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H.R. 1351 (117th): Nuclear Prosperity and Security Act

The chemical symbol for uranium is “U,” but reactions to this bill have ranged from “A” to “F.”


Uranium is responsible for about 10 percent of the world’s electricity production. Proponents cite it as an effective and extremely low-emission energy source. Detractors cite its potential for radioactive fallout such as in Japan’s Fukushima incident of 2011, which can be devastating due to long lasting health and ecological effects. However, such incidents — while certainly headline-grabbing — are actually extremely rare.

The U.S. produces relatively little uranium domestically, contributing only about 9 percent of its own supply. The rest is imported, with the top five countries being Canada, Russia, Kazakhstan, Namibia, and Australia.

And that 9 percent level might soon decrease even further. In February, the House passed the Grand Canyon Protection Act, which would permanently ban more than 1 million acres in the Grand Canyon from future mining, including for uranium. The provision, included as part of the larger Protecting America’s Wilderness and Public Lands Act passed by 227–200 on an almost entirely party-line vote. (It awaits a potential vote in the Senate.)

What the bill does

The Nuclear Prosperity and Security Act would establish a national uranium reserve, similar to the government’s 714 million barrel storage capacity Strategic Petroleum Reserve, located in Texas and Louisiana.

It was introduced in the House on February 25 as H.R. 1351, by Rep. Robert Latta (R-OH5).

What supporters say

Supporters argue the bill would increase American energy independence and decrease carbon emissions, in contrast to more polluting energy sources such as coal and oil.

“The United States has fallen behind in the competitive development of nuclear energy, and now, we rely heavily on foreign sources of uranium,” Rep. Latta said in a press release. “In order to avoid threats to our nuclear supply chain, we need to build up our domestic uranium mining, production, and conversion by establishing a uranium reserve. The Nuclear Prosperity and Security Act would establish a domestic uranium reserve that will result in lower carbon emissions, new jobs and economic growth, and a more secure world.”

“It is troubling that the House is expected to vote on a natural resource bill this week that would further restrict uranium mining in the United States,” Rep. Latta continued, referencing that week’s vote on the Grand Canyon provision. “This would be another disappointing setback for our domestic energy production and security. Instead, we need to be boosting our domestic energy supply in order to make the United States more energy secure and independent.”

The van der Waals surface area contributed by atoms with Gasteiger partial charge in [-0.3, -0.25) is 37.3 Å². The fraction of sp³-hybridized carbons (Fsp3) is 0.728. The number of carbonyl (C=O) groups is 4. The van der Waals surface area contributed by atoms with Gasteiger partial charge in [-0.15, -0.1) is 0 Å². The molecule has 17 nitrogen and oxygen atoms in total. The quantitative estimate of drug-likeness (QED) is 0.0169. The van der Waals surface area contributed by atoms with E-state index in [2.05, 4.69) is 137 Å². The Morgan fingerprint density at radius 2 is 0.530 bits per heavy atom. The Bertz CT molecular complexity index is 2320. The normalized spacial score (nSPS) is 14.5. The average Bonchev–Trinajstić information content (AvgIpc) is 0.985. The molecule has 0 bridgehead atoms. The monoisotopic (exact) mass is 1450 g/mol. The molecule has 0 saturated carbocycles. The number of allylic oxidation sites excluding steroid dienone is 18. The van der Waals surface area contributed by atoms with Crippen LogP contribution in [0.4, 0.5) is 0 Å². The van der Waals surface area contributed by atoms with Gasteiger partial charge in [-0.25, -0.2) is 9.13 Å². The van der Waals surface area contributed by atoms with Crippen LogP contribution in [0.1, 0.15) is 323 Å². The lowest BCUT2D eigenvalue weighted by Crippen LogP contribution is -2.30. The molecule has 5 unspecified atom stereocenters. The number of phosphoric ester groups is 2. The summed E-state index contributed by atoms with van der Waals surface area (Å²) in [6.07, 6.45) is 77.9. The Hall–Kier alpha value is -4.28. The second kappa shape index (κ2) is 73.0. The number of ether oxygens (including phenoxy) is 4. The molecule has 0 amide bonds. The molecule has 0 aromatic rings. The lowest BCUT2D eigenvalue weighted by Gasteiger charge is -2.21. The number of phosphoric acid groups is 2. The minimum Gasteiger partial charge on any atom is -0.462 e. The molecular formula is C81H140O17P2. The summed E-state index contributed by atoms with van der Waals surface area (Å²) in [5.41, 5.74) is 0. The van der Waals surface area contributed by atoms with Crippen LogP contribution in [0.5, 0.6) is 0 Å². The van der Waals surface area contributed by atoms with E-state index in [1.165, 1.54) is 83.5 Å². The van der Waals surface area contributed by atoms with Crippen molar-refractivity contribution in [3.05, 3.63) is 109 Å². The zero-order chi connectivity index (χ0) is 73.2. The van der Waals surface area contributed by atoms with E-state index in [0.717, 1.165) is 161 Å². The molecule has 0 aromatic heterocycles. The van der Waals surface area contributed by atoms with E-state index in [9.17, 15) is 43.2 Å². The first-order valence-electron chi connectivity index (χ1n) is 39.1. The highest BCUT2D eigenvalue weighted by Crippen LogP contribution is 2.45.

What opponents say

Opponents counter that the establishment of a uranium reserve — or more broadly, the continuation of domestic uranium mining in general — is bad both environmentally and economically.

“Trade restrictions, uranium subsidies, and artificial demand can make bad policy, a view shared across the political spectrum,” a coalition of dozens of environmental and advocacy organizations wrote in a 2020 letter to Congress. “Protections for iconic American landscapes like Bears Ears and the Grand Canyon enjoy bipartisan support. Both of these sites are sacred to several Native peoples.”

“And yet, the [proposal for a uranium reserve] lines the pockets of foreign mining companies,” the letter continued. “It reinforces [the Trump] Administration’s controversial decision to add uranium to its list of so-called critical minerals. This request also lays bare the toxic waste legacy left from uranium mining.”

Odds of passage

Rep. Latta’s prior 2020 version attracted four cosponsors, all Republicans. It never received a vote in the House Energy and Commerce Committee.

His current version has attracted a slightly higher seven cosponsors, all Republicans. It awaits a potential vote in the House Energy and Commerce Committee. Odds of passage are low in the Democratic-controlled chamber.

Last updated Mar 18, 2021. View all GovTrack summaries.

The summary below was written by the Congressional Research Service, which is a nonpartisan division of the Library of Congress, and was published on Mar 14, 2022.

Nuclear Prosperity and Security Act

This bill directs the Department of Energy to establish and operate a uranium reserve to ensure the availability of uranium mined in the United States in the event of a market disruption and support strategic fuel cycle capabilities in the United States.

Uranium that is mined in the United States by an entity that is owned or controlled by Russia or the People's Republic of China or is incorporated in either country must be excluded from the reserve.